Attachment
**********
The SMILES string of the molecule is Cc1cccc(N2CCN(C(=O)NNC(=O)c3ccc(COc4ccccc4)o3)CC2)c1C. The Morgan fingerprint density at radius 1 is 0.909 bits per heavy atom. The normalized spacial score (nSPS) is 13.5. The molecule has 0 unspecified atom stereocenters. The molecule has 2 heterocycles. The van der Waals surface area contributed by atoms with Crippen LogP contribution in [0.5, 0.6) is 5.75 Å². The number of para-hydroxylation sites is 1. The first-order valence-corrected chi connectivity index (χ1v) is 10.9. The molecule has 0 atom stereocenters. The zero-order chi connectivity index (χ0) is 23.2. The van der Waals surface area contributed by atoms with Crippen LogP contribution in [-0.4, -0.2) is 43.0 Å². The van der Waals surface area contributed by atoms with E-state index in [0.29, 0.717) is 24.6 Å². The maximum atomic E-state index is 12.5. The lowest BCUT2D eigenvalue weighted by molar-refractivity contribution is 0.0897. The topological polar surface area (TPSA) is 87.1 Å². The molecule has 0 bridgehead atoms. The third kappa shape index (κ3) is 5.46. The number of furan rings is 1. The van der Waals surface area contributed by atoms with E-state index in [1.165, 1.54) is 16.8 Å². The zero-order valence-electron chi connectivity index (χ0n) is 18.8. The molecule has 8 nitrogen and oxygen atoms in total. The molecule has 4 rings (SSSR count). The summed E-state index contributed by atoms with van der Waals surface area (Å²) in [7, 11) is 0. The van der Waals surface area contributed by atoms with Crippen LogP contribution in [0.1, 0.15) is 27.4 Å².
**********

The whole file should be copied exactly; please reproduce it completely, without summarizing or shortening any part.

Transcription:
The SMILES string of the molecule is Cc1cccc(N2CCN(C(=O)NNC(=O)c3ccc(COc4ccccc4)o3)CC2)c1C. The Morgan fingerprint density at radius 1 is 0.909 bits per heavy atom. The normalized spacial score (nSPS) is 13.5. The molecule has 0 unspecified atom stereocenters. The molecule has 2 heterocycles. The van der Waals surface area contributed by atoms with Crippen LogP contribution in [0.5, 0.6) is 5.75 Å². The number of para-hydroxylation sites is 1. The first-order valence-corrected chi connectivity index (χ1v) is 10.9. The molecule has 0 atom stereocenters. The zero-order chi connectivity index (χ0) is 23.2. The van der Waals surface area contributed by atoms with Crippen LogP contribution in [-0.4, -0.2) is 43.0 Å². The van der Waals surface area contributed by atoms with E-state index in [0.29, 0.717) is 24.6 Å². The maximum atomic E-state index is 12.5. The lowest BCUT2D eigenvalue weighted by molar-refractivity contribution is 0.0897. The topological polar surface area (TPSA) is 87.1 Å². The molecule has 0 bridgehead atoms. The third kappa shape index (κ3) is 5.46. The number of furan rings is 1. The van der Waals surface area contributed by atoms with E-state index in [1.165, 1.54) is 16.8 Å². The zero-order valence-electron chi connectivity index (χ0n) is 18.8. The molecule has 8 nitrogen and oxygen atoms in total. The molecule has 4 rings (SSSR count). The summed E-state index contributed by atoms with van der Waals surface area (Å²) in [7, 11) is 0. The van der Waals surface area contributed by atoms with Crippen LogP contribution in [0.1, 0.15) is 27.4 Å².